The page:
Customer churn rate, also known as logo churn rate is a key indicator of the health of your SaaS business. At a high level, it gives you the rate at which your customers are canceling their subscriptions.
A high customer churn rate can be deadly for your business. In this post, we analyze, anonymized and aggregated data from ChartMogul to find out what is a good customer churn rate for a SaaS subscription business.
We also discuss why it is important to track it and the underlying reasons behind a high churn rate.
- Monthly Customer Churn Rate by ARPA & ARR Bands
- How common is negative churn?
- Why Should You Care About Customer Churn Rate?
- How does retention correlate to ARR?
- Why Do Customers Churn?
Monthly Customer Churn Rate by ARPA & ARR
The chart below shows churn benchmarks by a company’s average revenue per account (ARPA) range.
As a reminder, ARPA is the average revenue per account i.e. average MRR across all your customers. It is also known as ARPU or APRC. You can find your ARPA within your ChartMogul Dashboard.
As you’ll notice, the customer churn rate for the median company varies by the ARPA band you are in. For companies with ARPA per month in the range of <$25, the median monthly customer churn rate is 6.1%. It decreases to 2.2% as your ARPA per month increases to >$500.
For companies with lower ARPA, the rate is higher while for companies with higher ARPA it is lower.
The best companies should target a customer churn rate of <2% per month. This goes down to <1% as your ARPA increases.
Below is the data for monthly customer churn rate split by annual recurring revenue (ARR) band.
As you’ll notice, the monthly Customer churn rate of a median company is higher in the initial stages of the business (6.5% for <$300k ARR, 3.7% for those with MRR b/w $1-3M). As companies find product-market fit and hone into their customer category churn reduces. Down to about 3.7% per month. Although it then stabilizes at that level and doesn’t reduce even when a company grows.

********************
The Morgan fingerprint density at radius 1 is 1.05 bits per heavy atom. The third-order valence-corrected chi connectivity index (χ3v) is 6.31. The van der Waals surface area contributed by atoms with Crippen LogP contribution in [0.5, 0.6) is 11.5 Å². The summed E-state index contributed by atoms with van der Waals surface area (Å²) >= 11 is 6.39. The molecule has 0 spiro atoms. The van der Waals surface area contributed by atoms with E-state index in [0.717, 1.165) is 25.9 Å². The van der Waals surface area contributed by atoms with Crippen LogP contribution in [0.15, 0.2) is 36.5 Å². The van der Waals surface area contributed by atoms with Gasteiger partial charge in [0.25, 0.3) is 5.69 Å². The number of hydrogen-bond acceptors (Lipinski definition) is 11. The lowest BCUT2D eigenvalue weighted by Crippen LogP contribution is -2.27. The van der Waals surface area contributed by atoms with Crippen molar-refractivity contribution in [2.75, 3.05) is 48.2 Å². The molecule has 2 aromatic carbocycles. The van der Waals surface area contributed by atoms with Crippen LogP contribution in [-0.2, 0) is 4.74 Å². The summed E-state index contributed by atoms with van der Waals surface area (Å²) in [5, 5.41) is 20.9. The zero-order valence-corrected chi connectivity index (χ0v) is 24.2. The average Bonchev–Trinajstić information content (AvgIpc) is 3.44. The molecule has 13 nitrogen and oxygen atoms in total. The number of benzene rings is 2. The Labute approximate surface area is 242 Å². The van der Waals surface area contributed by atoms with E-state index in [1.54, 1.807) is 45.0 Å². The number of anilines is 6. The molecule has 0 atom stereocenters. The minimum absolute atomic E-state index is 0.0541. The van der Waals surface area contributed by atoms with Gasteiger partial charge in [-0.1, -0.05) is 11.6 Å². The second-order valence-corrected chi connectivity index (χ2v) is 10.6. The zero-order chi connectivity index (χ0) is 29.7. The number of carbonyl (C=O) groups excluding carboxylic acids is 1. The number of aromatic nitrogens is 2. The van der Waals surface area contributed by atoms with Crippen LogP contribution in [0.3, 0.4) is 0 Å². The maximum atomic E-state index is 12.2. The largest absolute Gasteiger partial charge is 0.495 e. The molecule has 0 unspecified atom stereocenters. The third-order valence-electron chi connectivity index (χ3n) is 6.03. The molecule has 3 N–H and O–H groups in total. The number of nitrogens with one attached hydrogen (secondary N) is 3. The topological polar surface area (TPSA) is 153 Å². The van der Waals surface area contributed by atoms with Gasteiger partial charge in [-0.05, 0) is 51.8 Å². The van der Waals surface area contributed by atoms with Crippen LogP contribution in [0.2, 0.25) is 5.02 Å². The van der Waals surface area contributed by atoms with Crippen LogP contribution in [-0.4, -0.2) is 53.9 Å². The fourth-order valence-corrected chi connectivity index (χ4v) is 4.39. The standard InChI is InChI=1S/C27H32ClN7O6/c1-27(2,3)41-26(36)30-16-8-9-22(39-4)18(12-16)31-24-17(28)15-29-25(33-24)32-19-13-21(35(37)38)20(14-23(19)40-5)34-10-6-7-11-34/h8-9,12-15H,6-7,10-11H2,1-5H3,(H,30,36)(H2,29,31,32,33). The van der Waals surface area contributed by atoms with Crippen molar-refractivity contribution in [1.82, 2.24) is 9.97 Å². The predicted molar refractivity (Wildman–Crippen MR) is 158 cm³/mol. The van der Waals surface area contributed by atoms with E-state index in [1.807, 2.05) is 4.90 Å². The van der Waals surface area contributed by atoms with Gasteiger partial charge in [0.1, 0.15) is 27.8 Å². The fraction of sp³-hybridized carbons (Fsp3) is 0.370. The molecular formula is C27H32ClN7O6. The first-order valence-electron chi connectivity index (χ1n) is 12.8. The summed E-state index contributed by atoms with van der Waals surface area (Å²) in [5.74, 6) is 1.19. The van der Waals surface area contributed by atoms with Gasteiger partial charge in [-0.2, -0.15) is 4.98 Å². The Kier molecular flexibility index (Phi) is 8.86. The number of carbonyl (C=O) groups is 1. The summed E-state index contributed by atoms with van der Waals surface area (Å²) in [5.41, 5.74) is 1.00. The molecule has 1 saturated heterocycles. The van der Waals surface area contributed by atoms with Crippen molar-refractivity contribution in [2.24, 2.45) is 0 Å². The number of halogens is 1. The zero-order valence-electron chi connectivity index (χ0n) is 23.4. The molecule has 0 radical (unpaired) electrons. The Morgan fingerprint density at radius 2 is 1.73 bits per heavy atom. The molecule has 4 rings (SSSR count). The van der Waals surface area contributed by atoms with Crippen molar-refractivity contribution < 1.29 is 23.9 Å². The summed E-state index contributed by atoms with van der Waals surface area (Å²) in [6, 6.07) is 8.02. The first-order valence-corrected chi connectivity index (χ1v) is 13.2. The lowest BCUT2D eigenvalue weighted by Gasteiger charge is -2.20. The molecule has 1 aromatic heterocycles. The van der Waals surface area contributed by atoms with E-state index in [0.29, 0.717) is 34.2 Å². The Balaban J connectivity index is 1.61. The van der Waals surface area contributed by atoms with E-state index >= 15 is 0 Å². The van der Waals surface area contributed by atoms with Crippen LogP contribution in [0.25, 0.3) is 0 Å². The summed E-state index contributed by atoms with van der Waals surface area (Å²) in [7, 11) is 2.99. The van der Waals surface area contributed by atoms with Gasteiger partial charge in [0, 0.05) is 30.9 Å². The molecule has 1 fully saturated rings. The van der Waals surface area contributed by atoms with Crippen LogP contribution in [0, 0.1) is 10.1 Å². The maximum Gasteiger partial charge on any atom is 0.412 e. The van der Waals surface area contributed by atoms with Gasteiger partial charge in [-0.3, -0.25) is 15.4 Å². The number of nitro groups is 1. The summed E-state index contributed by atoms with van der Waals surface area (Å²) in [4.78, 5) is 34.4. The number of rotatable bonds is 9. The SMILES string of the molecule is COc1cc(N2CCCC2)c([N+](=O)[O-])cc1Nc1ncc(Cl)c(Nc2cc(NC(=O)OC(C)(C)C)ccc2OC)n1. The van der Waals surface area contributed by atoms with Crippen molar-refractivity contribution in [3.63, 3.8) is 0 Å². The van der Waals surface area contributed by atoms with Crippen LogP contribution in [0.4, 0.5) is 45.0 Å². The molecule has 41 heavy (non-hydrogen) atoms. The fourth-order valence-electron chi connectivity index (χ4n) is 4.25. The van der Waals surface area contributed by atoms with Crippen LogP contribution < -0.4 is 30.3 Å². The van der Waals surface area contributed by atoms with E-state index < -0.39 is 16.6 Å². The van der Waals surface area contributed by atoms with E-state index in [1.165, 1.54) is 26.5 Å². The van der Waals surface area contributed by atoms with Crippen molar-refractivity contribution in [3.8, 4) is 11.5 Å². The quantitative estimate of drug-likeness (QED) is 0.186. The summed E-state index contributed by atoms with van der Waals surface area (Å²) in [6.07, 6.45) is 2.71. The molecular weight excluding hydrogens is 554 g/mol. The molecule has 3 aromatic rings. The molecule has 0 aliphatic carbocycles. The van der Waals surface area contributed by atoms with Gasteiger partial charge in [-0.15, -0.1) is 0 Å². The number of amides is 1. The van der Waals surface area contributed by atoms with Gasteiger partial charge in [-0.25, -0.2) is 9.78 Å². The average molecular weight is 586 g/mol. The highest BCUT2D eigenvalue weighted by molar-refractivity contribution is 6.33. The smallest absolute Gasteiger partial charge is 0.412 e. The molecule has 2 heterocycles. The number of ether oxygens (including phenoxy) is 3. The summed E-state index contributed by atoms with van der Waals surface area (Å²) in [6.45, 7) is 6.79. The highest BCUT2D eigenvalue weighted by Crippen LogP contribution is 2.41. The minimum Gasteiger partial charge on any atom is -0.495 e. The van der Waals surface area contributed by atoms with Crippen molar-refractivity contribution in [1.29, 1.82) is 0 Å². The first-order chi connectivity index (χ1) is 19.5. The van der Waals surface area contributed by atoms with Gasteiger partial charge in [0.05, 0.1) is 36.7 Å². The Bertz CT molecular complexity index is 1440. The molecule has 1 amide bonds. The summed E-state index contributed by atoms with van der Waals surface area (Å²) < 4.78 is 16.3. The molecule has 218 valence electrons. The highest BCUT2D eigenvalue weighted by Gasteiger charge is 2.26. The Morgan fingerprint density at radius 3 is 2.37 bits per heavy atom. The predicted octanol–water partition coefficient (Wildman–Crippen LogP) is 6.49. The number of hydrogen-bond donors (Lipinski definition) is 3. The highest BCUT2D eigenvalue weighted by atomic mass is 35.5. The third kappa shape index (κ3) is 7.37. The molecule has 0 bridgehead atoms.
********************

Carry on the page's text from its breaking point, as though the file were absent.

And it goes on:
The best companies should target a monthly churn rate <2%.
If you have managed to bring down your customer churn to that level, you are already among the top 25% of all SaaS companies. Instead of focusing on bringing down churn further, there may be more important things to tackle.
How common is negative churn?
Churn is high in the initial stages. (See benchmarks above) As you scale and hone in on your ICP, churn decreases. SaaS businesses should target a negative net MRR churn rate. To be considered among the best, you should have a net negative churn ( i.e. net MRR churn rate <0%).
40% of SaaS businesses with ARR in the $15-30m range have negative churn. How can your business achieve negative churn? By building a pricing model that has an expansion loop within it. This is the only sustainable way to get to negative churn. No matter what you do, customers are always going to churn. You need to try to figure out a way to expand revenue from those who stay.
Why Should You Care About Customer Churn Rate?
It is helpful because it gives you:
- Quick feedback — compared to other cohort-based metrics such as Net or Gross dollar/customer retention, churn gives you immediate feedback. You can run tests on your platform and then see feedback in a few days or months.
- Easy to measure — the formula for customer churn rate is straightforward and easy to measure. Also, it is relatively hard to game this metric.
If your customer churn rate is high that means that i) You’ll not be able to compound your user base and hence your revenue, and ii) The money you just spent to acquire your customers i.e. the acquisition cost (CAC) goes down the drain sooner.